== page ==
When I get some free time a little later I'll explain what my worked on re: the International Space Station. His usual speciality was Rockets, but it had to do with the Solar Arrays, the enormous folding solar panels that power the Space Station.

    Cheers,
    Archaic

    PS: When I was little, maybe 7 or 8, I remember my Dad got a new brown leather briefcase for his birthday. It had a combination lock on it, which impressed us kids.

    I said, "Daddy, set the combination to 007!" and he laughingly did. I thought that was so cool! I took it seriously, and never told anybody the combination. I was ready to walk the plank before divulging it.

    - Looking back, obviously my Dad didn't carry secure materials around in that briefcase!!
    Last edited by Archaic; 10-18-2014, 10:45 AM.

    Leave a comment:


  • Carol
    replied
    Hi Archaic,

    I'm sure there are LOTS of us on here who would love to hear more about your Dad and his work on the Space Station. Of course, thinking about it, you might not be allowed to say anything more!

    Yours hopefully,

    Carol

    Leave a comment:


  • Archaic
    replied
    Hi Carol, Penhalion, and Steadmund.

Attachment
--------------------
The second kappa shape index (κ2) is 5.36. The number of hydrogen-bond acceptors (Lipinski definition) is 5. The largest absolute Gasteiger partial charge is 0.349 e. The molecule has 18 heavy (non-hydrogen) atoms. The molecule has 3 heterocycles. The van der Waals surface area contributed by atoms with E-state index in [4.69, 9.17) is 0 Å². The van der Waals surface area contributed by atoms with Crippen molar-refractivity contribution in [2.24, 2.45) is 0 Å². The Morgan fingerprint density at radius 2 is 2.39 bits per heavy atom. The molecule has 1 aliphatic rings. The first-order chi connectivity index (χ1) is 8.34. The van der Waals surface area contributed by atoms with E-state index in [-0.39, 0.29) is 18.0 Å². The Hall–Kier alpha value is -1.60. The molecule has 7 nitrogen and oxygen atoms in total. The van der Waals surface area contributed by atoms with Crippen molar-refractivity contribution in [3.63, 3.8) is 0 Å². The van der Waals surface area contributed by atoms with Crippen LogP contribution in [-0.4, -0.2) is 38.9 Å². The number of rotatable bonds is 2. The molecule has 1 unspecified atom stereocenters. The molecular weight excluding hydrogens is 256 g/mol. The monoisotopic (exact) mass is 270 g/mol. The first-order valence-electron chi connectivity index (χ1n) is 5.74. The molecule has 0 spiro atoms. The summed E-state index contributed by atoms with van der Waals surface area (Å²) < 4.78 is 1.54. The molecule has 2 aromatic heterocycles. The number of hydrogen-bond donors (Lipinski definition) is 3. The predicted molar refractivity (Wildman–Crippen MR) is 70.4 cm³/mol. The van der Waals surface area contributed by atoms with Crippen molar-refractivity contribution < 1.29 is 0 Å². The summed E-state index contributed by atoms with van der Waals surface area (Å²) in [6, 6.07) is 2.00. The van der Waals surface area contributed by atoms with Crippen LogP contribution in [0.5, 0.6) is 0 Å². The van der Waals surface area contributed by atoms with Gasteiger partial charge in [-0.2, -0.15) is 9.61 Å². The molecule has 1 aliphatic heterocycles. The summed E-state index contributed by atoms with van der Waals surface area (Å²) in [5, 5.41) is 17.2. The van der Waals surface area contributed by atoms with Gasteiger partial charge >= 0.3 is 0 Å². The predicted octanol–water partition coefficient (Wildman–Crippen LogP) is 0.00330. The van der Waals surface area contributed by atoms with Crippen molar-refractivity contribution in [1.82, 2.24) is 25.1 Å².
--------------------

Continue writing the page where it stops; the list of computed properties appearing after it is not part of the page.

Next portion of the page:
When I renewed my yearly NASA sign-up the other day I happened to catch sight of the figure for the number of people signed up for Spot the Station - it's such a cool free service I expected it to be in the millions. It was some measly number like 310,000 and I was utterly shocked.

    I think NASA needs to promote Spot The Station and get more people interested in real Science... for starters, every student of any age needs to experience it at least once. So I decided to post the Spot The Station web-page for everyone here, and maybe you can tell others.

    It's funny so many people sit around the TV watching mind-numbing junk all evening,
    when if you just go outside and LOOK UP you can participate something absolutely amazing!

    The Station was just in my neck of the woods a couple of times this week at approximately 7:00 pm, but it's been very overcast. (Looks like our long hot beautiful Indian Summer is finally over, and the ''Seattle Rain Festival" is upon us.) Hoping I will get another chance next week.

    Usually the Station will come around at a certain time one night, then the next night on same trajectory but maybe at different height & will appear a few minutes later, and that often happens for 3-4 nights in a row.

    I'm not sure how the astronauts choose their course, but last year it always appeared from the WSW & disappeared ENE, and this go-round it's appearing from the WNW still heading ENE. They must be doing a different loop of the globe.

    I'm eager to see where in the world the station will be visible next, and which of you will get to see it.

    Anybody got a decent camera that can take night shots?

    Best regards,
    Archaic

    Leave a comment:


  • Steadmund Brand
    replied
    Thank you so much.. I just signed up as well.. look foward to my first sighting...


    Steadmund Brand--

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  • Carol
    replied
    Hi Bunny,

    I've just this minute signed in myself and showed your posts to Per-Åke. Thanks for sharing this with us.

    Carol

    Leave a comment: